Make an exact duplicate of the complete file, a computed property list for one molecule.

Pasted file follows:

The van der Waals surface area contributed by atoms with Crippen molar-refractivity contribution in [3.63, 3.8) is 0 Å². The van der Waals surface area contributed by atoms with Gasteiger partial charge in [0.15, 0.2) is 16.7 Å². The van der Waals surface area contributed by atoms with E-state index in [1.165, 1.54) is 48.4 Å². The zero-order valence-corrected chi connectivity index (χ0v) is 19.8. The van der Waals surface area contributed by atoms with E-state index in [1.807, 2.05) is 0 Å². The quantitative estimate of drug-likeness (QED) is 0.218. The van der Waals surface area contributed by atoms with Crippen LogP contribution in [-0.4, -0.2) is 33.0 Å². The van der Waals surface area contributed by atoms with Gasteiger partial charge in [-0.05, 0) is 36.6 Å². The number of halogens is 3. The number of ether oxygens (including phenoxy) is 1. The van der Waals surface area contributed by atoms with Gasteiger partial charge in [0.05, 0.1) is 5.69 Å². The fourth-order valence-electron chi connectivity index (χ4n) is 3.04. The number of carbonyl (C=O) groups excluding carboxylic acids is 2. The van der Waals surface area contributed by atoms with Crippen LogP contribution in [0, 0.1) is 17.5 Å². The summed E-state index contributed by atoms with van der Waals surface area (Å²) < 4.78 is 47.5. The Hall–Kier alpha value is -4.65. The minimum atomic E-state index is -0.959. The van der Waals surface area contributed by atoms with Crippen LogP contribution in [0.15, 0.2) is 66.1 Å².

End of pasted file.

The van der Waals surface area contributed by atoms with Crippen molar-refractivity contribution in [3.63, 3.8) is 0 Å². The van der Waals surface area contributed by atoms with Gasteiger partial charge in [0.15, 0.2) is 16.7 Å². The van der Waals surface area contributed by atoms with E-state index in [1.165, 1.54) is 48.4 Å². The zero-order valence-corrected chi connectivity index (χ0v) is 19.8. The van der Waals surface area contributed by atoms with E-state index in [1.807, 2.05) is 0 Å². The quantitative estimate of drug-likeness (QED) is 0.218. The van der Waals surface area contributed by atoms with Crippen LogP contribution in [-0.4, -0.2) is 33.0 Å². The van der Waals surface area contributed by atoms with Gasteiger partial charge in [-0.05, 0) is 36.6 Å². The number of halogens is 3. The number of ether oxygens (including phenoxy) is 1. The van der Waals surface area contributed by atoms with Gasteiger partial charge in [0.05, 0.1) is 5.69 Å². The fourth-order valence-electron chi connectivity index (χ4n) is 3.04. The number of carbonyl (C=O) groups excluding carboxylic acids is 2. The van der Waals surface area contributed by atoms with Crippen LogP contribution in [0, 0.1) is 17.5 Å². The summed E-state index contributed by atoms with van der Waals surface area (Å²) < 4.78 is 47.5. The Hall–Kier alpha value is -4.65. The minimum atomic E-state index is -0.959. The van der Waals surface area contributed by atoms with Crippen LogP contribution in [0.15, 0.2) is 66.1 Å².